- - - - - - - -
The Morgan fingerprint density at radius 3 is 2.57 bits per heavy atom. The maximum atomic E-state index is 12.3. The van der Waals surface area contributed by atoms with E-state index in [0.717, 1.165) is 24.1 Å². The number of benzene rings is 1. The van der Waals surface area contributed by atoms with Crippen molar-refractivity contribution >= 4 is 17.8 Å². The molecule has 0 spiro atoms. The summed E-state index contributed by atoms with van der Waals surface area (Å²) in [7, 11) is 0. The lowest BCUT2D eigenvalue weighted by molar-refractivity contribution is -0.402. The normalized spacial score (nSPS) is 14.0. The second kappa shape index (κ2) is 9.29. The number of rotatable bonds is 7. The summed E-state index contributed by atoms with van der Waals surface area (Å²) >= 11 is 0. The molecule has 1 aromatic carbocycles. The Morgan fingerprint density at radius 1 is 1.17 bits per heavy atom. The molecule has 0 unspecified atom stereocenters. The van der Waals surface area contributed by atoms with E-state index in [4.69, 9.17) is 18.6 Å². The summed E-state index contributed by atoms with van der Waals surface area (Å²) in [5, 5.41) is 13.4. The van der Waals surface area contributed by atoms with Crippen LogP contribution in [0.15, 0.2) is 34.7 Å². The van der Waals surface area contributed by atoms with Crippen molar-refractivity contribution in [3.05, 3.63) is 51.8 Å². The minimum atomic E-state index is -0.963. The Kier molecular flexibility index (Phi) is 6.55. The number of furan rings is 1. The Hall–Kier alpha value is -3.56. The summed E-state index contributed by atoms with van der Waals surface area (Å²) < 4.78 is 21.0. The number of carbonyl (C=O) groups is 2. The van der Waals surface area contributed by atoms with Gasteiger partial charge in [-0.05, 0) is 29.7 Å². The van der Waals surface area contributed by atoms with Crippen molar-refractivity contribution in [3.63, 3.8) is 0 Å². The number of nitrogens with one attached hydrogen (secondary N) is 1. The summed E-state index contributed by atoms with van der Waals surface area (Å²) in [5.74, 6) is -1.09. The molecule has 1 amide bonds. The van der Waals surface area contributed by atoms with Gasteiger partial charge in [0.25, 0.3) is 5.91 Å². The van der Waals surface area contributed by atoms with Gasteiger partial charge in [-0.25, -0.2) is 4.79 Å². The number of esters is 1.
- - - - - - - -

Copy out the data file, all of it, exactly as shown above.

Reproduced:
The Morgan fingerprint density at radius 3 is 2.57 bits per heavy atom. The maximum atomic E-state index is 12.3. The van der Waals surface area contributed by atoms with E-state index in [0.717, 1.165) is 24.1 Å². The number of benzene rings is 1. The van der Waals surface area contributed by atoms with Crippen molar-refractivity contribution >= 4 is 17.8 Å². The molecule has 0 spiro atoms. The summed E-state index contributed by atoms with van der Waals surface area (Å²) in [7, 11) is 0. The lowest BCUT2D eigenvalue weighted by molar-refractivity contribution is -0.402. The normalized spacial score (nSPS) is 14.0. The second kappa shape index (κ2) is 9.29. The number of rotatable bonds is 7. The summed E-state index contributed by atoms with van der Waals surface area (Å²) >= 11 is 0. The molecule has 1 aromatic carbocycles. The Morgan fingerprint density at radius 1 is 1.17 bits per heavy atom. The molecule has 0 unspecified atom stereocenters. The van der Waals surface area contributed by atoms with E-state index in [4.69, 9.17) is 18.6 Å². The summed E-state index contributed by atoms with van der Waals surface area (Å²) in [5, 5.41) is 13.4. The van der Waals surface area contributed by atoms with Crippen LogP contribution in [0.15, 0.2) is 34.7 Å². The van der Waals surface area contributed by atoms with Crippen molar-refractivity contribution in [3.05, 3.63) is 51.8 Å². The minimum atomic E-state index is -0.963. The Kier molecular flexibility index (Phi) is 6.55. The number of furan rings is 1. The Hall–Kier alpha value is -3.56. The summed E-state index contributed by atoms with van der Waals surface area (Å²) < 4.78 is 21.0. The number of carbonyl (C=O) groups is 2. The van der Waals surface area contributed by atoms with Gasteiger partial charge in [-0.05, 0) is 29.7 Å². The van der Waals surface area contributed by atoms with Crippen molar-refractivity contribution in [3.63, 3.8) is 0 Å². The number of nitrogens with one attached hydrogen (secondary N) is 1. The summed E-state index contributed by atoms with van der Waals surface area (Å²) in [5.74, 6) is -1.09. The molecule has 1 amide bonds. The van der Waals surface area contributed by atoms with Gasteiger partial charge in [0.25, 0.3) is 5.91 Å². The van der Waals surface area contributed by atoms with Gasteiger partial charge in [-0.25, -0.2) is 4.79 Å². The number of esters is 1.